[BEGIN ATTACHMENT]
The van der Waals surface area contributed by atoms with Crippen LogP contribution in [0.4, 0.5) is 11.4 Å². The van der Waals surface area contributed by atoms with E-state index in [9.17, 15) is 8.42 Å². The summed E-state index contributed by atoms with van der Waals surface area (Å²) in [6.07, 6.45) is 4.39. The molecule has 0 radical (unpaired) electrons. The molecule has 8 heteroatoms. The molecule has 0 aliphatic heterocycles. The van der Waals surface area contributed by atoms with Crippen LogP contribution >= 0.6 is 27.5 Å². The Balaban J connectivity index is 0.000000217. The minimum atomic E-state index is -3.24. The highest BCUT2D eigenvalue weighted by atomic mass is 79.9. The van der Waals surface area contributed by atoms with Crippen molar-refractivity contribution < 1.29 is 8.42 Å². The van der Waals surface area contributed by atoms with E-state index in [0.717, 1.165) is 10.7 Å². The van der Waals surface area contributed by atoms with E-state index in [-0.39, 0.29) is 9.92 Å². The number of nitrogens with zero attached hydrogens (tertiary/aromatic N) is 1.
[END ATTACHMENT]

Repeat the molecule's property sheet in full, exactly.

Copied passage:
The van der Waals surface area contributed by atoms with Crippen LogP contribution in [0.4, 0.5) is 11.4 Å². The van der Waals surface area contributed by atoms with E-state index in [9.17, 15) is 8.42 Å². The summed E-state index contributed by atoms with van der Waals surface area (Å²) in [6.07, 6.45) is 4.39. The molecule has 0 radical (unpaired) electrons. The molecule has 8 heteroatoms. The molecule has 0 aliphatic heterocycles. The van der Waals surface area contributed by atoms with Crippen LogP contribution >= 0.6 is 27.5 Å². The Balaban J connectivity index is 0.000000217. The minimum atomic E-state index is -3.24. The highest BCUT2D eigenvalue weighted by atomic mass is 79.9. The van der Waals surface area contributed by atoms with Crippen molar-refractivity contribution < 1.29 is 8.42 Å². The van der Waals surface area contributed by atoms with E-state index in [0.717, 1.165) is 10.7 Å². The van der Waals surface area contributed by atoms with E-state index in [-0.39, 0.29) is 9.92 Å². The number of nitrogens with zero attached hydrogens (tertiary/aromatic N) is 1.